Soon only Ticketmaster will rip you off: Concert scalper bots face US ban
Senate, House pass law against automated tix snatch-and-resell
The US Senate has unanimously passed a bill that will make it illegal to grab large quantities of online tickets with an automated bot.
The Better Online Ticket Sales (BOTS) Act prohibits both circumventing website controls that try to impose purchase limits and the sale of a ticket if it has been obtained through such a method.
The goal is to prevent what has become an all-too-common occurrence: the sell-out of tickets for an event within minutes of them going live, with the ticket then sold with a markup by whoever managed to grab them.
Ticket scalping is not exactly new, but the online sale of tickets has meant the problem has become significantly larger and the BOTS Act hopes to nip it in the bud.
The law treats any such effort to game the system as an "unfair or deceptive act or practice," which brings it into the purview of the Federal Trade Commission (FTC). That means the FTC will be able to investigate any offences and approve fines and other legal constraints.
The new law will apply to any event that has a capacity of over 200 people, which is open to the general public, and for which tickets are made available beyond the state in which the event is being held.
Fortunately, the Senate has demonstrated some understanding of how the internet works and included a clause that notes it will not be illegal to create or use software that investigates any such efforts, or software that tests ticket-selling systems for vulnerabilities.
The hope, of course, is that the law will bring an end to consumers being ripped off by mass-purchase ticket scalpers. A version of the proposed legislation has already been passed by the House of Reps; now it's up to both the Senate and the House to agree on the final wording and pass it all over to the President to sign off. Only then will the ban come into effect.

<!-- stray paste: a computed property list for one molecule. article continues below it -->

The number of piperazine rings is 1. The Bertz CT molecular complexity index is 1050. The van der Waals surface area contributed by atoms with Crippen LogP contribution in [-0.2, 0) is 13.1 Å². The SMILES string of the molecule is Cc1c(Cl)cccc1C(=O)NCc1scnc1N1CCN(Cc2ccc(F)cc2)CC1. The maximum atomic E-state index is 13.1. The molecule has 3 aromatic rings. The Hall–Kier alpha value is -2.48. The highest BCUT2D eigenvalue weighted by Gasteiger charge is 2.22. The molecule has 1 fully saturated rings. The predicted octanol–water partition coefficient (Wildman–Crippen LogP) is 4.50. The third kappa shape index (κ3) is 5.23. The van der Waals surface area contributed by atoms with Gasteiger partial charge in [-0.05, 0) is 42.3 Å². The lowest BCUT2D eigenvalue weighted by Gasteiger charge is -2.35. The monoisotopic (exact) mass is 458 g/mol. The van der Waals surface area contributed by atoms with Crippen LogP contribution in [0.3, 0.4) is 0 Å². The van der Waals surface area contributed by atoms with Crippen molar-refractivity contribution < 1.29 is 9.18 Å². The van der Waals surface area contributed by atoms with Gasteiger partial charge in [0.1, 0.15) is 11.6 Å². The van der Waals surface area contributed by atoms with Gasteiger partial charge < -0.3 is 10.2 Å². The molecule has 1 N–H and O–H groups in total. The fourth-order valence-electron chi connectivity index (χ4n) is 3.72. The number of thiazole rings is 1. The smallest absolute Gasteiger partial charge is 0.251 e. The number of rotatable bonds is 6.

The real rip-off
There is no word yet, however, on whether Congress is also considering a bill to make it illegal for companies like Ticketmaster to charge ludicrous additional fees for doing absolutely nothing.
There is the "service fee," which the ticket company charges for it going to the trouble of selling you the ticket. That can be anything from $15 to $50. Then there's the "processing fee," which supposedly covers the cost of the purchasing platform. That is often around $2.50 per ticket.
Then the "delivery fee" if you choose anything but an e-ticket. Also typically $2.50 a ticket. Plus sometimes you get a "convenience fee," which is a charge for letting you use your credit card in the online ticket system that you have already paid for, even though you don't have any other option but to use a credit card.
And then there is often a "facility fee" that the venue can add on whenever it fancies because presumably they forgot to include the cost of actually running an event in the ticket price.
In short, all the fees will often add up to half or more of the actual ticket price.
Of course, that rip-off percentage drops if you're forced to buy your ticket from a third party because the system you paid extra for fails to prevent scalpers from grabbing all the tickets seconds after they were made available.
We'll see if this law helps with that last part. ®